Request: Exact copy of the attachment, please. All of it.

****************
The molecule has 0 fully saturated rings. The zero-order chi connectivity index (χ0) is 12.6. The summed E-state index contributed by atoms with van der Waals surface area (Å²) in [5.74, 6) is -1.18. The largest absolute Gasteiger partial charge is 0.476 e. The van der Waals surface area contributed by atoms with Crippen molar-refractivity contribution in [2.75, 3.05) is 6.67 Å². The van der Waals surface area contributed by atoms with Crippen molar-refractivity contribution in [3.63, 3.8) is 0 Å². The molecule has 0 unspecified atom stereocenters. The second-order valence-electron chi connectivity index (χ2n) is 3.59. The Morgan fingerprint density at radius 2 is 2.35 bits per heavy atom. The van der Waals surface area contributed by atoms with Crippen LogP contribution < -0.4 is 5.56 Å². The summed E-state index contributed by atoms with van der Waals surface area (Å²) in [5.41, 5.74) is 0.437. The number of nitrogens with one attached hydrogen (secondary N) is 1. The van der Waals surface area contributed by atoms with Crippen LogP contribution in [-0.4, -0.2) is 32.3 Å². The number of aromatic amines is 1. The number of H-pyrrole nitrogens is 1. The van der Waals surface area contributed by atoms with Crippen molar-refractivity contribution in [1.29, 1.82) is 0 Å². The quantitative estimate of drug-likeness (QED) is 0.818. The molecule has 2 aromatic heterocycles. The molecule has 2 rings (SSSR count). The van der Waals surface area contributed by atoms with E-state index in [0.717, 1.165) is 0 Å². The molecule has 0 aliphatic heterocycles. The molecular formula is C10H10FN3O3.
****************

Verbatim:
The molecule has 0 fully saturated rings. The zero-order chi connectivity index (χ0) is 12.6. The summed E-state index contributed by atoms with van der Waals surface area (Å²) in [5.74, 6) is -1.18. The largest absolute Gasteiger partial charge is 0.476 e. The van der Waals surface area contributed by atoms with Crippen molar-refractivity contribution in [2.75, 3.05) is 6.67 Å². The van der Waals surface area contributed by atoms with Crippen molar-refractivity contribution in [3.63, 3.8) is 0 Å². The molecule has 0 unspecified atom stereocenters. The second-order valence-electron chi connectivity index (χ2n) is 3.59. The Morgan fingerprint density at radius 2 is 2.35 bits per heavy atom. The van der Waals surface area contributed by atoms with Crippen LogP contribution < -0.4 is 5.56 Å². The summed E-state index contributed by atoms with van der Waals surface area (Å²) in [5.41, 5.74) is 0.437. The number of nitrogens with one attached hydrogen (secondary N) is 1. The van der Waals surface area contributed by atoms with Crippen LogP contribution in [-0.4, -0.2) is 32.3 Å². The number of aromatic amines is 1. The number of H-pyrrole nitrogens is 1. The van der Waals surface area contributed by atoms with Crippen molar-refractivity contribution in [1.29, 1.82) is 0 Å². The quantitative estimate of drug-likeness (QED) is 0.818. The molecule has 2 aromatic heterocycles. The molecule has 2 rings (SSSR count). The van der Waals surface area contributed by atoms with E-state index in [0.717, 1.165) is 0 Å². The molecule has 0 aliphatic heterocycles. The molecular formula is C10H10FN3O3.